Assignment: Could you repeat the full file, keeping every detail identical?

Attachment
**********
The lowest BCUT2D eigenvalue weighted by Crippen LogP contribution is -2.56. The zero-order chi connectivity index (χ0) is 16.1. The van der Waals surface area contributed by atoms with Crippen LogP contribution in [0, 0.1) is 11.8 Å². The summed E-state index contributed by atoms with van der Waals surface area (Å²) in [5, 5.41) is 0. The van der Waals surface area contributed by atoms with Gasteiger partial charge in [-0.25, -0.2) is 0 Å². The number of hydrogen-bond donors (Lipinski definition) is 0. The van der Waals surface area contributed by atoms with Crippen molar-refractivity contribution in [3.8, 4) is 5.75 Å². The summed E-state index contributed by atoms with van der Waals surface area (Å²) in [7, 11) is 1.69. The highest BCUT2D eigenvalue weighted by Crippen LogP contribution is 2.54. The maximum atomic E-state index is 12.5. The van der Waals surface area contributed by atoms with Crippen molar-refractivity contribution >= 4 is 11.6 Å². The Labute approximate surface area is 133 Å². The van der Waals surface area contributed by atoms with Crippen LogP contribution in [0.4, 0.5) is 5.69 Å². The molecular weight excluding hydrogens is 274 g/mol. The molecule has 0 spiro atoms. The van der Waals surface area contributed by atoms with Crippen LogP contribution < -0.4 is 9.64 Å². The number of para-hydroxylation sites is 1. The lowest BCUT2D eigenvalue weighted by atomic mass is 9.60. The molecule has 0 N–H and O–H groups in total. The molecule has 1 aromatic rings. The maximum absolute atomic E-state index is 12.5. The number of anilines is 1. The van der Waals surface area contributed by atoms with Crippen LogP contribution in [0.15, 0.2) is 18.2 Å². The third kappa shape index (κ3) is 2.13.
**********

The lowest BCUT2D eigenvalue weighted by Crippen LogP contribution is -2.56. The zero-order chi connectivity index (χ0) is 16.1. The van der Waals surface area contributed by atoms with Crippen LogP contribution in [0, 0.1) is 11.8 Å². The summed E-state index contributed by atoms with van der Waals surface area (Å²) in [5, 5.41) is 0. The van der Waals surface area contributed by atoms with Gasteiger partial charge in [-0.25, -0.2) is 0 Å². The number of hydrogen-bond donors (Lipinski definition) is 0. The van der Waals surface area contributed by atoms with Crippen molar-refractivity contribution in [3.8, 4) is 5.75 Å². The summed E-state index contributed by atoms with van der Waals surface area (Å²) in [7, 11) is 1.69. The highest BCUT2D eigenvalue weighted by Crippen LogP contribution is 2.54. The maximum atomic E-state index is 12.5. The van der Waals surface area contributed by atoms with Crippen molar-refractivity contribution >= 4 is 11.6 Å². The Labute approximate surface area is 133 Å². The van der Waals surface area contributed by atoms with Crippen LogP contribution in [0.4, 0.5) is 5.69 Å². The molecular weight excluding hydrogens is 274 g/mol. The molecule has 0 spiro atoms. The van der Waals surface area contributed by atoms with Crippen LogP contribution < -0.4 is 9.64 Å². The number of para-hydroxylation sites is 1. The lowest BCUT2D eigenvalue weighted by atomic mass is 9.60. The molecule has 0 N–H and O–H groups in total. The molecule has 1 aromatic rings. The maximum absolute atomic E-state index is 12.5. The number of anilines is 1. The van der Waals surface area contributed by atoms with Crippen LogP contribution in [0.15, 0.2) is 18.2 Å². The third kappa shape index (κ3) is 2.13.